Tedhi Lakeer , which has come to be regarded as Chughtai's magnum opus is now considered to be one of the most significant works of Urdu literature by commentators and various media outlets. He likened the novel's framework to that of a bildungsroman and praised its examination of the nationalist and feminist issues of the period. In her own words, Chughtai came from a family of " Hindus , Muslims and Christians who all live peacefully".
Chughtai's short stories reflected the cultural legacy of the region in which she lived. This was well demonstrated in her story "Sacred Duty", where she dealt with social pressures in India, alluding to specific national, religious and cultural traditions. In Chughtai's formative years, Nazar Sajjad Hyder had established herself an independent feminist voice, and the short stories of two very different women, Hijab Imtiaz Ali and Rashid Jehan, were also a significant early influence.
Many of her writings, including Angarey and Lihaaf , were banned in South Asia because their reformist and feminist content offended conservatives for example, her view that the Niqab , the veil worn by women in Muslim societies, should be discouraged for Muslim women because it is oppressive and feudal .
Many of her books have been banned at various times. On August 21, , Google celebrated her th birthday with a Google Doodle. From Wikipedia, the free encyclopedia. Ismat Chughtai. When I started writing, there was a trend -- writing romantic things or writing like a Progressive. When I started to write, people were very shocked because I wrote very frankly [ We stood face to face during a dinner. I felt the ground under my feet receding. She cruised through the crowd, leaped at me and took me in her arms [ She invited me to a fabulous dinner.
I felt fully rewarded when I saw her flower-like boy. I felt he was mine as well. A part of my mind, a living product of my brain. An offspring of my pen. Main article: List of works by Ismat Chughtai.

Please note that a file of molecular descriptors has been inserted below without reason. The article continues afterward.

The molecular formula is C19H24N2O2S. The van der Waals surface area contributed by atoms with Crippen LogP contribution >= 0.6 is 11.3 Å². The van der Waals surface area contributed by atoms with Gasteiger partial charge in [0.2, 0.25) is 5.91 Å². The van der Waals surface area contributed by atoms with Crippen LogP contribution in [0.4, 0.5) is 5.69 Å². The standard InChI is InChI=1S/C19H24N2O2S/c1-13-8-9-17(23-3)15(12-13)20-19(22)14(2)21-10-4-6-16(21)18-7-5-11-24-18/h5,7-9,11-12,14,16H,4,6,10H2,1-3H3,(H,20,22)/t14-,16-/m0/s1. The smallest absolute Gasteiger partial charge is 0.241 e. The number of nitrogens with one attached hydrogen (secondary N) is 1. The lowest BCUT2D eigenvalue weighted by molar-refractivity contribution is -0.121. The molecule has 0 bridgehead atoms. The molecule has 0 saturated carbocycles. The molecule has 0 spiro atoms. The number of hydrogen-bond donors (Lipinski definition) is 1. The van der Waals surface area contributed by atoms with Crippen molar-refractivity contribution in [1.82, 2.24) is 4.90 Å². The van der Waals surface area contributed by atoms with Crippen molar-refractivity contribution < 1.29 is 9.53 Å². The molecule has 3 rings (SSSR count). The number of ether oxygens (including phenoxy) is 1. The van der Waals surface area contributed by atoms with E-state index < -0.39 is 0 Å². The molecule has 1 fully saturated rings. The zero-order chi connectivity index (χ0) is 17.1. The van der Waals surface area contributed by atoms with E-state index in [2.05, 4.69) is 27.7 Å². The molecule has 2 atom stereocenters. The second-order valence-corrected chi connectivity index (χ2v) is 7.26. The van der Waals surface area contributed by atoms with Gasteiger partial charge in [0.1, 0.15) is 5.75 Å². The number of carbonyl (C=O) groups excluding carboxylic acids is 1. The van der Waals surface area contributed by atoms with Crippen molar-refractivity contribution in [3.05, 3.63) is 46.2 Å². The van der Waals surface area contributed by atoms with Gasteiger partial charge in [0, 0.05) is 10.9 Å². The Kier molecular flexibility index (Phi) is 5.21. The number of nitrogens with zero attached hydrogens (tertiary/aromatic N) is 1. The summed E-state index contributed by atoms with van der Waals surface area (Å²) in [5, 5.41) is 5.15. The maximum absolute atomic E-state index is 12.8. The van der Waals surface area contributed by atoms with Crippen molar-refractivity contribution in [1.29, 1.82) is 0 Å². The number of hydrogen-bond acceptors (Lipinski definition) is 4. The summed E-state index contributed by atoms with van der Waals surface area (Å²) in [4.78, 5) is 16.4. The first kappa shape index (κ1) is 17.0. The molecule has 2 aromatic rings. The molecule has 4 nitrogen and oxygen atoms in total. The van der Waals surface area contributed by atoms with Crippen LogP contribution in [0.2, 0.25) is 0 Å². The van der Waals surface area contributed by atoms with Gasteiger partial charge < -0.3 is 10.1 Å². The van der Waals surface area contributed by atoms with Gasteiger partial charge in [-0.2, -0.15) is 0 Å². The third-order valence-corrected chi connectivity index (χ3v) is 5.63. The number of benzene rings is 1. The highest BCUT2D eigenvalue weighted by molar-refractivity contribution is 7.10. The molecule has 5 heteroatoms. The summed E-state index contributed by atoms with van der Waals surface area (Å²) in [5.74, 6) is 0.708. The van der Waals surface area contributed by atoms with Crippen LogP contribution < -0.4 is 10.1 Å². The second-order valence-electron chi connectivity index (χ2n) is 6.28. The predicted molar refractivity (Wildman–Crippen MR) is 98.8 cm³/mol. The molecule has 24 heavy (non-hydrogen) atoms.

Routledge Press. Archived from the original on 23 October Retrieved 26 April Archived from the original on 6 December Retrieved 24 April Archived from the original on 12 October Archived from the original on 16 October Retrieved 25 April University of Texas, Austin. Archived PDF from the original on 4 December Retrieved 11 January Mahfil Vol.
Archived from the original on 1 August Retrieved 16 September Annual of Urdu Studies Vol. University of Wisconsin. Archived PDF from the original on 26 April University of Calcutta.
Archived from the original PDF on 14 May Retrieved 13 May — via Shodhganga. Archived from the original on 26 April Kindle Magazine. Archived from the original on 4 September Retrieved 17 September The Telegraph.
Celebrating Ismat Chughtai, the Urdu writer who dared to talk about feminine sexuality
Stand clear! The woman is arriving. Up to , the legal definition of persons did not include women. As did Asma Jahangir. And before her Ismat Chughtai. Chughtai, who passed away in her bed quietly in Bombay 28 years ago, is universally regarded as one of the four pillars of modern Urdu fiction, the other three being her contemporaries Saadat Hasan Manto, Krishan Chander and Rajinder Singh Bedi.
Jump to navigation. Today, on August 21, Google is celebrating the th birth anniversary of the epitome of women empowerment, the Grand Doyenne of Urdu fiction and a writer who fought for Freedom of Speech, Ismat Chughtai. She was many things to many people. Considered to be one of the four pillars of modern Urdu short story, Chugtai remained an important literary voice almost till her last days. Chughtai's work fit into no pre-conceived narrative and she published short stories, novels, sketches, plays, reportage and radio plays. Her bold protagonists stood out from the ordinary, her outspoken approach jolted regressive minds and her rebellious themes raised many eyebrows. She was an iconoclast, an educationist, and an icon of women's empowerment.
List of works by Ismat Chughtai